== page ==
Again, hats off to Vendome Healthcare Media and their publications, Behavioral Healthcare, and Addiction Professional, for constantly staying engaged in current affairs affecting our industry. Please consider patronizing these publications and attending their conferences – in modern journalism, advertising only goes so far, and a fair, independent press is essential, particularly as we try to tell the true story about Substance Use Disorder and the see the faces and hear the voices of those going through their own recovery pathways.
Behavioral Healthcare Editor-in-Chief Julie Miller writes again about a September 4, 2012 (!) report from the State of California Senate Rules Committee (which continues to apparently fall on deaf ears) entitled: “Rogue Rehabs: State failed to police drug and alcohol homes, with deadly results.”
“The report, ‘Rogue Rehabs,’ from the California Senate Office of Oversight and Outcomes noted that the department in charge of regulating treatment facilities ‘consistently failed to catch life-threatening problems, and when it did, neglected to follow up to assure that dangerous practices stopped.’ It went on to outline the details of several patient deaths in treatment facilities, including the death that prompted the case against [American Addiction Centers].”
Our takeaway: Not to throw the Florida Department of Children and Families (DCF) under the bus, but here in Florida we have a child welfare agency which is underpaid and understaffed yet singularly responsible to regulate and govern a multi-billion dollar healthcare industry, not to mention a behavioral healthcare industry, all of which is simultaneously intertwined with housing policy and the de-stigmatization of mental health issues.
Not so coincidentally, the U.S. Department of Health and Human Services (HHS), Office of Inspector General (OIG) just released a report entitled: “Some Florida Childcare Centers Did Not Always Comply with State Health and Safety Licensing Requirements,” finding that although DCF or county conducted the required inspections at the four providers that were reviewed”
“This onsite monitoring did not ensure that providers that received funds from the Child Care and Development Fund complied with State licensing requirements related to the health and safety of children. Although one provider complied with staff and child record requirements, all four of the providers that we visited did not comply with the physical conditions requirements, two providers did not comply with staff record requirements, and two providers did not comply with child record requirements…. The instances of noncompliance at all four providers occurred because the State licensing agency and county did not ensure that the providers took proactive steps to remain compliant with the minimum State licensing requirements related to the health and safety of children.”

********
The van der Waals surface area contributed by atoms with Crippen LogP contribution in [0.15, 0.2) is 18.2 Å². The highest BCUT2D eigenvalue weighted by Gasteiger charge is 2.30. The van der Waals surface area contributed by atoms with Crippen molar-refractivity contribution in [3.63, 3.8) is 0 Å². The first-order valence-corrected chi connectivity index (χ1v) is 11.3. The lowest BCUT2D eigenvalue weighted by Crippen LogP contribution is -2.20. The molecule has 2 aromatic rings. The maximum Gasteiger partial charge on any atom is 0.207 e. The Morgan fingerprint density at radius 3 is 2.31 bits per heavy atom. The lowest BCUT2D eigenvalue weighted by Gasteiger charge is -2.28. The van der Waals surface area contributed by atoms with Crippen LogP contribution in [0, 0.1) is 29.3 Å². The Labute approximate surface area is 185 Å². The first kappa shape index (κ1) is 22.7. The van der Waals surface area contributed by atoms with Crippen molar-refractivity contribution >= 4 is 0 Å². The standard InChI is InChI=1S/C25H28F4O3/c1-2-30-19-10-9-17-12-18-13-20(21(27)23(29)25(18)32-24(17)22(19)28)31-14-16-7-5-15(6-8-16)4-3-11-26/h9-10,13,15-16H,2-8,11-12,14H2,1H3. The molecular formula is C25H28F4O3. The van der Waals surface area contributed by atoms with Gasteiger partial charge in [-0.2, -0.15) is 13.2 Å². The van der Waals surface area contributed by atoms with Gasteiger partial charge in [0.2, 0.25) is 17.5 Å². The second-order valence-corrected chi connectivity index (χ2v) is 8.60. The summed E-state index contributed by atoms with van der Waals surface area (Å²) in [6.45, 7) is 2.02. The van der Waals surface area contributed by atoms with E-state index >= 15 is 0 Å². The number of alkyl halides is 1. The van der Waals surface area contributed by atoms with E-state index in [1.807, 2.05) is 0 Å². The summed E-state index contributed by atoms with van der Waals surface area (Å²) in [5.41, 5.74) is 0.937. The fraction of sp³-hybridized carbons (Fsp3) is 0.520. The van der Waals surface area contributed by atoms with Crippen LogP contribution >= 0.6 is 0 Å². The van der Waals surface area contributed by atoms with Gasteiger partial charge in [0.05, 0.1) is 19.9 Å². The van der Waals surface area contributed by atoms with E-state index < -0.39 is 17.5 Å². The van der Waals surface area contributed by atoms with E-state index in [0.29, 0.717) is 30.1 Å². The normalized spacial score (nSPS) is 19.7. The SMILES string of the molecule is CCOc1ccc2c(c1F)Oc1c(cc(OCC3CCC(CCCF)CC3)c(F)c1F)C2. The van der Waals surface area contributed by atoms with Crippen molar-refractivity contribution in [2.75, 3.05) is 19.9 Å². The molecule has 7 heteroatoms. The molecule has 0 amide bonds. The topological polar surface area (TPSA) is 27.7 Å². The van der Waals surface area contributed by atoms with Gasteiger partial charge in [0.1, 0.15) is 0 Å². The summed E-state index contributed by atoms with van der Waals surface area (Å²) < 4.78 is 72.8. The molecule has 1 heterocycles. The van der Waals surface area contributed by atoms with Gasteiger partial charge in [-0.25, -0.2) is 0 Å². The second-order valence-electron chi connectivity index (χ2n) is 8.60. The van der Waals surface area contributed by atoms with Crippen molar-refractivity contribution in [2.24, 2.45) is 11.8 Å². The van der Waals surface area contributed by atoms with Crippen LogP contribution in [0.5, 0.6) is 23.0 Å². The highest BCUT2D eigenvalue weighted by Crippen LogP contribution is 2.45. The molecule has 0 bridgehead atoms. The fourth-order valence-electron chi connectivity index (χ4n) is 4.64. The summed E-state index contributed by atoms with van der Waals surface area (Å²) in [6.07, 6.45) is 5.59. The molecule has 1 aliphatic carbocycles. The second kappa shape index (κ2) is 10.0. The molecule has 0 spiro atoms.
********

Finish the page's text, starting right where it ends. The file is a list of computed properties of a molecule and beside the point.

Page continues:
As I have said over and over again, if we thoroughly regulate treatment providers and ensure consistency in treatment outcomes, Recovery Residences naturally fall into line. But we can’t do that with DCF being the warden.
Recovery Residences fail when they are used primarily as the location to warehouse patients for future treatment. Recovery Residences alone do not and cannot (currently) be paid via insurance. For me, that’s like saying insurance will pay for your surgery but you have to pay for the post-op recovery room out of pocket. As a result, Recovery Residences have tended to attract the wrong kind of business person and operator.
Meanwhile, AHCA (the Florida Agency for Health Care Administration) and the Florida Department of Health vigorously regulate all other forms of health care businesses, yet exclude this one because we claim it is “behavioral” healthcare, as if the mind and body are not connected by neurons and blood vessels. That makes all the more reason to regulate it. Make sure it’s done right. It’s important. We know what the side effects are of unregulated treatment providers which tend to be abusive Recovery Residences. But, like California, our entire nation appears to reject the notion that it takes all of us to pay appropriately for the regulation of such care, to ensure all of these people (who are always people we know and/or are related to) are appropriately taken care, by a well-run regulatory body that allows the marketplace to do what it does best, under rules to avoid victimization. We simply do not want to admit that our national addiction to drugs has more to do with our culture of pain avoidance than moral failing. No one is immune.